Anderson Silva taps his laptop screen in mock frustration.
“You freeze, man, you freeze,” he cries. “You’re back again? Oh, you freeze again, bro.”
It’s getting late as Silva has just wrapped up a hard day of sparring at his Spider Kick gym in Los Angeles.
Thankfully, though, the former UFC middleweight champion still managed to see the funny side as he sat down for a wide-ranging interview with GIVEMESPORT whilst wrestling with a dodgy Internet connection.
As arguably the greatest fighter of his generation, it would have been foolish not to ask him which fighters he would include on a UFC version of Mount Rushmore, the ‘Shrine of Democracy’ in South Dakota, featuring former US presidents George Washington, Thomas Jefferson, Abraham Lincoln and Theodore Roosevelt.
Speaking exclusively to GIVEMESPORT, Silva began his list by naming UFC Hall of Famer B.J. Penn and former UFC lightweight champion Khabib Nurmagomedov – but there was no place for former champions Conor McGregor or Ronda Rousey.
“Well, there’s lots of different fighters I respect, but if we’re talking about the best, I would say BJ Penn,” he said. “What the guy did, he’s amazing, what he did for the sport.
“Khabib, Khabib is a beast, he’s so amazing. He changed, how you say, his wrestling, his pressure, how he fight, he changed the game.”
He also went on to say that Royce Gracie deserved a place as one of the most influential figures in the history of mixed martial arts, and also name-dropped Antonio ‘Big Nog’ Rodrigo Nogueira – his mentor and trusted advisor.
“I would also say Royce Gracie – he started everything,” he added. “Without him there would be nothing. None of this, no UFC, nothing.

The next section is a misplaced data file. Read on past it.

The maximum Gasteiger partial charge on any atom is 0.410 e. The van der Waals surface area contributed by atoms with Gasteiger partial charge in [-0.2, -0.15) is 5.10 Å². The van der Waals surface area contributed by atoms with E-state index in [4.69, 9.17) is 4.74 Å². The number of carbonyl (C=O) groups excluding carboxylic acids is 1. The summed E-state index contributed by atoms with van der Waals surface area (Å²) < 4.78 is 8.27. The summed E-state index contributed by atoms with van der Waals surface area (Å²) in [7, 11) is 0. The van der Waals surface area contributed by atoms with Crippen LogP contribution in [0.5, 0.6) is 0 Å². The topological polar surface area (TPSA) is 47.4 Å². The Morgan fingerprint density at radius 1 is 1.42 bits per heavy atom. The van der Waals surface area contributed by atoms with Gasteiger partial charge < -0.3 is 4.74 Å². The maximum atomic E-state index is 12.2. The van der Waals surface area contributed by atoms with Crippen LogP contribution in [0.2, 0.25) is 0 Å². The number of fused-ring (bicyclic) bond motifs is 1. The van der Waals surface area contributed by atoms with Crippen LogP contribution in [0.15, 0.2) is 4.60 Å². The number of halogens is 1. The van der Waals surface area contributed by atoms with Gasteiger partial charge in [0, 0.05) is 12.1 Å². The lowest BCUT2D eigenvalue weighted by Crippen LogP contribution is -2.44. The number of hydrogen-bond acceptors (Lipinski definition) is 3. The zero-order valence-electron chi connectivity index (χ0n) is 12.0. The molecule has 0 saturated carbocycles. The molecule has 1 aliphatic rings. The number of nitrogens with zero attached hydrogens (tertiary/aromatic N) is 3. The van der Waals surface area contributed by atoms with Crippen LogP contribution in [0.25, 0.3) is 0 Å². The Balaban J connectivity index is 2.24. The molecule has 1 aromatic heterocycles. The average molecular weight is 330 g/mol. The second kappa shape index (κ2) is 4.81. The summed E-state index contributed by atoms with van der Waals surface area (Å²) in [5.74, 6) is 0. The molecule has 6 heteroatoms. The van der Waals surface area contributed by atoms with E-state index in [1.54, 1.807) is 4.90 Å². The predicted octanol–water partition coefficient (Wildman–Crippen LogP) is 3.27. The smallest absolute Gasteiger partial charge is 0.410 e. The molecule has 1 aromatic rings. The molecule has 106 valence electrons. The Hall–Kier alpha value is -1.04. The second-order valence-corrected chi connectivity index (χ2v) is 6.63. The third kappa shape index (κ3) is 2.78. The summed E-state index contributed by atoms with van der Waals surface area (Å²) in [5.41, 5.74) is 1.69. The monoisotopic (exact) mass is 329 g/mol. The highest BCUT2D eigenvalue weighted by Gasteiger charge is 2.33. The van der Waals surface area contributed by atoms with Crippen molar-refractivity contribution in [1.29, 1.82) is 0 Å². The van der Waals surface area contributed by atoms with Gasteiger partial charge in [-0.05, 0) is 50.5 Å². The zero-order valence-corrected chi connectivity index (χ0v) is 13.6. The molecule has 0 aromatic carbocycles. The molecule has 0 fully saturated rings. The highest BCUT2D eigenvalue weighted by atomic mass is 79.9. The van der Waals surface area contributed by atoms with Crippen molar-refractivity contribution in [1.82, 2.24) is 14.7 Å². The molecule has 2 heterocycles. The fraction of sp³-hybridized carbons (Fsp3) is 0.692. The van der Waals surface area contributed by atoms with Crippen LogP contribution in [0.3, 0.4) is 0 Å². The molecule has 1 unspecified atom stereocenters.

“My best friend ‘Minotauro’ as well. He’s my master. He gave me my black belt in jiu-jitsu.”
Silva came through the ranks at the famed Chute Boxing Academy before he burst onto the scene with a highlight-reel knockout of Carlos Newton at Pride 25 in March 2003.
The gym was founded by Rudimar Fedrigo, who brought in fellow Brazilians Rafael Cordeiro, Mauricio ‘Shogun’ Rua and Wanderlei Silva to form a super-group of elite-level fighters.
Silva has also revealed how the rise and fall of one of the most influential and dominant schools in mixed martial arts continues to fuel him in his own journey of becoming a coach.
“You know, it was a good gym for many, many years. We had so many great fighters – Wanderlei Silva, Mauricio Rua, Murilo Rua,” the 46-year-old said.
“But the problem was the leaders, they were not good leaders, always doing something wrong, and we lost the best team in the world. How would you say – too many egos?
“Now, I just try to pass on the knowledge to my students. Respect, loyalty and passion. That’s what me and my partners try to pass on to our students. How you can do anything when you believe in yourself.”
Silva also broke his silence about his departure from the UFC and his future plans for his fighting career.
Last month, the Brazilian MMA legend pulled off a stunning upset at the Tribute to the Kings in Guadalajara, Mexico, on June 19.
The 46-year-old former Shooto middleweight champion defeated former world champion Julio Cesar Chavez Jr of Mexico on a split decision after eight rounds to mark his successful return to active competition.
Silva’s clash against Chavez Jr was his first foray into boxing since 2005.
“I’m working hard and want to show respect for every single athlete in boxing,” he said. “I need to do my best because if I don’t do my best I don’t respect the sport and I don’t respect the people who made this sport huge.
“Finally, I’m doing something for myself, I’ve been working for many, many years of my life, in sports, combat sports. I think I need to enjoy the moment, you know, because I’m so lucky.
“I’m 46 years old, man, and I’m lucky to continue doing my job and doing something special. Everything’s perfect, everything’s amazing, you know, I learn a lot.”